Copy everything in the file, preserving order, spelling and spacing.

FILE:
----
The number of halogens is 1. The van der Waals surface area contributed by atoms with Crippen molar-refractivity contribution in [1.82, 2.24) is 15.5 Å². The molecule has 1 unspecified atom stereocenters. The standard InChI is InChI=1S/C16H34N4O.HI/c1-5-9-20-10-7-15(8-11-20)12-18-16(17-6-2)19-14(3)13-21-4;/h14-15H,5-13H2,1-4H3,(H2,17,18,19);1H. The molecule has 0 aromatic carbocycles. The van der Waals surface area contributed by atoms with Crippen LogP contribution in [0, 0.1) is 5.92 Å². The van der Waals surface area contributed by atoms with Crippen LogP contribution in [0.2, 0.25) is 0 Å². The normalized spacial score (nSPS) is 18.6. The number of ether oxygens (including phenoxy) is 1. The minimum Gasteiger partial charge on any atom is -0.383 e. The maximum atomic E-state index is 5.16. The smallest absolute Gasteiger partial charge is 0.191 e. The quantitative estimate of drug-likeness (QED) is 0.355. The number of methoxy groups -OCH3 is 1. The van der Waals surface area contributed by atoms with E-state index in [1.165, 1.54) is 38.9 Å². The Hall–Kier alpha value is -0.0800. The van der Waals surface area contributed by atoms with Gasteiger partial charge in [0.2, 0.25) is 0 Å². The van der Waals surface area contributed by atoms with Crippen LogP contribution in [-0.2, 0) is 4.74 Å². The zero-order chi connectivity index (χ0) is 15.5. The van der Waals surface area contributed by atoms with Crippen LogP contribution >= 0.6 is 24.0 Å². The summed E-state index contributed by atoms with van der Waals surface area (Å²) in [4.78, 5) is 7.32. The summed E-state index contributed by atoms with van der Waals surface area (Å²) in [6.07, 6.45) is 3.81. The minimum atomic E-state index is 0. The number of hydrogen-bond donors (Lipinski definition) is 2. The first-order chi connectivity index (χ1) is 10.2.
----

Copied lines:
The number of halogens is 1. The van der Waals surface area contributed by atoms with Crippen molar-refractivity contribution in [1.82, 2.24) is 15.5 Å². The molecule has 1 unspecified atom stereocenters. The standard InChI is InChI=1S/C16H34N4O.HI/c1-5-9-20-10-7-15(8-11-20)12-18-16(17-6-2)19-14(3)13-21-4;/h14-15H,5-13H2,1-4H3,(H2,17,18,19);1H. The molecule has 0 aromatic carbocycles. The van der Waals surface area contributed by atoms with Crippen LogP contribution in [0, 0.1) is 5.92 Å². The van der Waals surface area contributed by atoms with Crippen LogP contribution in [0.2, 0.25) is 0 Å². The normalized spacial score (nSPS) is 18.6. The number of ether oxygens (including phenoxy) is 1. The minimum Gasteiger partial charge on any atom is -0.383 e. The maximum atomic E-state index is 5.16. The smallest absolute Gasteiger partial charge is 0.191 e. The quantitative estimate of drug-likeness (QED) is 0.355. The number of methoxy groups -OCH3 is 1. The van der Waals surface area contributed by atoms with E-state index in [1.165, 1.54) is 38.9 Å². The Hall–Kier alpha value is -0.0800. The van der Waals surface area contributed by atoms with Gasteiger partial charge in [0.2, 0.25) is 0 Å². The van der Waals surface area contributed by atoms with Crippen LogP contribution in [-0.2, 0) is 4.74 Å². The zero-order chi connectivity index (χ0) is 15.5. The van der Waals surface area contributed by atoms with Crippen LogP contribution >= 0.6 is 24.0 Å². The summed E-state index contributed by atoms with van der Waals surface area (Å²) in [4.78, 5) is 7.32. The summed E-state index contributed by atoms with van der Waals surface area (Å²) in [6.07, 6.45) is 3.81. The minimum atomic E-state index is 0. The number of hydrogen-bond donors (Lipinski definition) is 2. The first-order chi connectivity index (χ1) is 10.2.